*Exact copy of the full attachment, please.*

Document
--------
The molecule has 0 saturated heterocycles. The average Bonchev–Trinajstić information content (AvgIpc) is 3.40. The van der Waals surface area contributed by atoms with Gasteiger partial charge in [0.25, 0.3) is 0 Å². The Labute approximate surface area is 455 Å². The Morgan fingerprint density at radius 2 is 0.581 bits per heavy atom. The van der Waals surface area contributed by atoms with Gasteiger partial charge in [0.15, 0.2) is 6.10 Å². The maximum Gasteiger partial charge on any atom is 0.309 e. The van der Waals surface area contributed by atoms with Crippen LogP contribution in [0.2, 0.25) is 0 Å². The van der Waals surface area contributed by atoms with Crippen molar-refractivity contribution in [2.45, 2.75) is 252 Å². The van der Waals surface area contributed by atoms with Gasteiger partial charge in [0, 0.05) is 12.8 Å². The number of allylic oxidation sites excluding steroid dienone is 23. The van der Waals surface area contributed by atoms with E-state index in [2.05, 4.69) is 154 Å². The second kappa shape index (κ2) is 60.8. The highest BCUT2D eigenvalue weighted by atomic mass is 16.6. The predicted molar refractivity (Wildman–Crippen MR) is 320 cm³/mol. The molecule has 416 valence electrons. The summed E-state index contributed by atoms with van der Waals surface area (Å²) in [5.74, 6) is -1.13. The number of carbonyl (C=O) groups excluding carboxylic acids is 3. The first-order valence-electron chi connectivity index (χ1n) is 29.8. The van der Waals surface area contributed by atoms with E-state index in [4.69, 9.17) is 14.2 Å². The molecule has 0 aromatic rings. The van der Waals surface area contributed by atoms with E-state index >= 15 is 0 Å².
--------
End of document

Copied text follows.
The molecule has 0 saturated heterocycles. The average Bonchev–Trinajstić information content (AvgIpc) is 3.40. The van der Waals surface area contributed by atoms with Gasteiger partial charge in [0.25, 0.3) is 0 Å². The Labute approximate surface area is 455 Å². The Morgan fingerprint density at radius 2 is 0.581 bits per heavy atom. The van der Waals surface area contributed by atoms with Gasteiger partial charge in [0.15, 0.2) is 6.10 Å². The maximum Gasteiger partial charge on any atom is 0.309 e. The van der Waals surface area contributed by atoms with Crippen LogP contribution in [0.2, 0.25) is 0 Å². The van der Waals surface area contributed by atoms with Crippen molar-refractivity contribution in [2.45, 2.75) is 252 Å². The van der Waals surface area contributed by atoms with Gasteiger partial charge in [0, 0.05) is 12.8 Å². The number of allylic oxidation sites excluding steroid dienone is 23. The van der Waals surface area contributed by atoms with E-state index in [2.05, 4.69) is 154 Å². The second kappa shape index (κ2) is 60.8. The highest BCUT2D eigenvalue weighted by atomic mass is 16.6. The predicted molar refractivity (Wildman–Crippen MR) is 320 cm³/mol. The molecule has 416 valence electrons. The summed E-state index contributed by atoms with van der Waals surface area (Å²) in [5.74, 6) is -1.13. The number of carbonyl (C=O) groups excluding carboxylic acids is 3. The first-order valence-electron chi connectivity index (χ1n) is 29.8. The van der Waals surface area contributed by atoms with E-state index in [4.69, 9.17) is 14.2 Å². The molecule has 0 aromatic rings. The van der Waals surface area contributed by atoms with E-state index >= 15 is 0 Å².